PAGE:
Well, the average price of gas right now is over $4.21/gal. After some random looking on the web for ways to get higher MPG, I came across a story about Wayne Gerdes. It's a really interesting story and I highly suggest you check it out. I totally admire the guy's motivation: he wants to do his part to reduce American oil money funding Middle-Eastern terrorists. My core reason however is probably a little more self-preserving: I just want to save money.
I've really been trying to modify my driving style these past few weeks, though not to the extent Wayne does. Turning your car off and drafting semis doesn't seem like a great idea with two kids in the backseat. The people who know me as "speedman" and, well, anyone who's ever ridden in a car with me probably can't believe this, but it's true: I barely hit the speed limit on the highway, I'm coasting as much as I can and I'm watching the MPG meter in my wife's car (mine doesn't have one... yet) like it's a video game score.
Fortunately, there's one thing that allows me to travel the 6.5 miles to work on a whopping zero gallons of gas: my bicycle. Other bonuses of biking to work include exercise, fresh air, more energy and the occasional wolf whistle. Not all cities are great for biking, but fortunately California has paid special attention to cyclists and it's not uncommon to see them on the roads. Unfortunately, I can't sell my wife's beloved turbocharged premium-guzzling Audi and get her a bike to take the kids all over town. At least, not if I expect to have a wife much longer.
I also hear cycling is also pretty good for the environment. While that's all fine and good, things I do for the environment are usually to save me money, so you won't catch me buying carbon offsets (or onsets for that matter) or funding silly counter-productive ventures like Earthrace. No, I don't buy into the global warming nonsense. I do however recycle what I can and I paid a gardener to plant a whole bunch of flowers and vegetation in my back yard.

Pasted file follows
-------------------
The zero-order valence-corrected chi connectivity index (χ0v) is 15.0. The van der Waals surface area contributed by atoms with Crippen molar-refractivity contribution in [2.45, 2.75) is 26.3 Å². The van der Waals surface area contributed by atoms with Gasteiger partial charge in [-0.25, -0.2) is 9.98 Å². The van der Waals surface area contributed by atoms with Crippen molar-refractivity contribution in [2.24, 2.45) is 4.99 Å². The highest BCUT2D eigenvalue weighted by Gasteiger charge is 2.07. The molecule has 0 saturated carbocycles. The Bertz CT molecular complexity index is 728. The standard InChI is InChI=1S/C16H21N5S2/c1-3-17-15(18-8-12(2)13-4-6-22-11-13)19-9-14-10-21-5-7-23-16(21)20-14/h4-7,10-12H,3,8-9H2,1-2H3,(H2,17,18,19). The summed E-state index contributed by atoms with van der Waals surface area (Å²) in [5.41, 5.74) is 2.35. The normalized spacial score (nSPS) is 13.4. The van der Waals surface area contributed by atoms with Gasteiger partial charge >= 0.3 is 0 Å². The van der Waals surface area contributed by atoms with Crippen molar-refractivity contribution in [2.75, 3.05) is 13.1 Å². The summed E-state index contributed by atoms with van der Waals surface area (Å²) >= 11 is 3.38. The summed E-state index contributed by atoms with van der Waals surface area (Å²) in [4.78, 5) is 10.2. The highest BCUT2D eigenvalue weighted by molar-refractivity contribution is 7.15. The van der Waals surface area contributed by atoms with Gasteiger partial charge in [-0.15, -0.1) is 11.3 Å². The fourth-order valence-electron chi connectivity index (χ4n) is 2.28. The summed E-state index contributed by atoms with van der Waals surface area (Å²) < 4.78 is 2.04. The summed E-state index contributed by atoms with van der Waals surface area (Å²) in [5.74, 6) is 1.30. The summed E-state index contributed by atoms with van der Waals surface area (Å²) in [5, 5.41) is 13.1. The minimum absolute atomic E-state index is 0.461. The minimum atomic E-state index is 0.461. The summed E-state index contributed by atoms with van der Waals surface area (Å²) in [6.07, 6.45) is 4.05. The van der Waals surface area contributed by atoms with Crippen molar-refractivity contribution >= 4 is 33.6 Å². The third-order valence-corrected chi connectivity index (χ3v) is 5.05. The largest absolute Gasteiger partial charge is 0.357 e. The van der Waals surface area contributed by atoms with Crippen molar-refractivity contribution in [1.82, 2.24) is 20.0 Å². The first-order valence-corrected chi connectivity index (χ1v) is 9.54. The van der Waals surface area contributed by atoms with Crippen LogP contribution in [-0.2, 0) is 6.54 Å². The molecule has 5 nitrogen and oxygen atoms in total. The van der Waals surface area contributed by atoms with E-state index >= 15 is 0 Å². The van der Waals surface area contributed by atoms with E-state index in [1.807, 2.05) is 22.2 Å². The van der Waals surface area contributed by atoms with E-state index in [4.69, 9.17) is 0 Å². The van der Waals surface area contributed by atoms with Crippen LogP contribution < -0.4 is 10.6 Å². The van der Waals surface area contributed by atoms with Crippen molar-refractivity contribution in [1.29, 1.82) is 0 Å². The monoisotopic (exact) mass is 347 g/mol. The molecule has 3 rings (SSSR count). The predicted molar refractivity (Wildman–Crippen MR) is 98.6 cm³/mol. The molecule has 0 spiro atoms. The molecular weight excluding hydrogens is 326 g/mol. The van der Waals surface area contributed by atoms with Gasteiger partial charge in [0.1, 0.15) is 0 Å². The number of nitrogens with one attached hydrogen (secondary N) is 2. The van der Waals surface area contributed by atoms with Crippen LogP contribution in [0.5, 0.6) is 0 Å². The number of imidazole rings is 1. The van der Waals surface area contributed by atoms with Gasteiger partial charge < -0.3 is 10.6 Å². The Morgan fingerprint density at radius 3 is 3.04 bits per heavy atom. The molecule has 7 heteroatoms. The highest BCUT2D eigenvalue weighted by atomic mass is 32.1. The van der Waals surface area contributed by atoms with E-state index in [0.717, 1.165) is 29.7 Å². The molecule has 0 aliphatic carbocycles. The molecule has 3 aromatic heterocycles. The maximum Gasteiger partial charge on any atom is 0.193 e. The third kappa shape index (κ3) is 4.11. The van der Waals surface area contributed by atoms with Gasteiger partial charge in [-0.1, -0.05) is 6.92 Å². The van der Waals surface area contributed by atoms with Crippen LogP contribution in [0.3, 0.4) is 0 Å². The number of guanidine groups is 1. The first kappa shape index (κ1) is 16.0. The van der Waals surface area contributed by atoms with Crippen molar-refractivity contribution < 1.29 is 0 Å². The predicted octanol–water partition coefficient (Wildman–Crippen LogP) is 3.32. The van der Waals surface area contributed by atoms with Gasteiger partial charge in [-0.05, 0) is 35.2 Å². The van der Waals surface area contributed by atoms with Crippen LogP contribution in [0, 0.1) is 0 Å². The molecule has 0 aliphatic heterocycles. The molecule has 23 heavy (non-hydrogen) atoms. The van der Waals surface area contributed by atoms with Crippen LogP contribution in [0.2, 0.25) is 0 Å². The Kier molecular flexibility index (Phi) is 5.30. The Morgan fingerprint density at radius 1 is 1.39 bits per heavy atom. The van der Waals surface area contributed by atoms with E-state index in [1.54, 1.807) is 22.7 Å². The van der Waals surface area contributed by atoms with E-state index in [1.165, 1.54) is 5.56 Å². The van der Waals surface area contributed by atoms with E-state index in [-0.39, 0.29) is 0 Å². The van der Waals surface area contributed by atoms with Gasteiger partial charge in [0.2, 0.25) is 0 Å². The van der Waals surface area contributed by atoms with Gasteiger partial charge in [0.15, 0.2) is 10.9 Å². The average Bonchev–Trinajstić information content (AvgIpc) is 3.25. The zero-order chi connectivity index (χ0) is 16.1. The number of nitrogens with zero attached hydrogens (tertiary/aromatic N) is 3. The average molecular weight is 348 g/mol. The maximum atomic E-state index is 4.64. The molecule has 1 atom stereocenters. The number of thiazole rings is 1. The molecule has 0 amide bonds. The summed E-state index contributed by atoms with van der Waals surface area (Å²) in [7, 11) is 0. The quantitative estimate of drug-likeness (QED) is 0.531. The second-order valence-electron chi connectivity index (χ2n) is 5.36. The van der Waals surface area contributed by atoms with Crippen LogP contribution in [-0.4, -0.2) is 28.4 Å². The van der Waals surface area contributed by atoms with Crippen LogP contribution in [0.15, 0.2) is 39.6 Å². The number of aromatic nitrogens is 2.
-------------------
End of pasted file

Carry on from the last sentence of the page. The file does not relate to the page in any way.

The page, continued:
Which brings me to my second rambling point: Compact Florescent Lamps. I saw the money-saving promises on the box and was about ready to jump on the bandwagon when I thought I should dig a little deeper. Certain things are obvious: they're more expensive and should last longer than incandescent bulbs, but instead of burning out in one giant flash, they have some rather undesirable end-of-life characteristics. The light they give off usually isn't the most pleasing, and if you can hear high-pitched sounds, the noise they make can be irritating. The kicker for me is that they contain harmful (to people and the environment) mercury and require special consideration for breakage and must be safely recycled or disposed of following hazardous waste guidelines. Also, check out this quote:
Although mercury in these bulbs is a health hazard, special handling upon breakage is currently not printed on the packaging of household CFL bulbs in many countries. It is important to note that the amount of mercury released by one bulb can exceed U.S. federal guidelines for chronic exposure.No wonder the packaging looks enticing! You don't find out how dangerous it is by reading the box.
Now, all that said, I did use a few CFLs, but I'm not converting all of my lights to them. I only used CFLs for the lights that I tend to leave on for long periods of time, like ceiling family and living room lights and the lights I leave on overnight. Again, trying to save money. But I don't want to imagine the horror of my kids breaking one or my wife or I having to follow the HAZ-MAT cleanup requirements. There are reasons we don't have mercury thermometers anymore.
Ok, done ranting for now. I'll be the guy on the bicycle laughing at the SUVs with the pedal to the metal speeding past on $4.21/gal gas.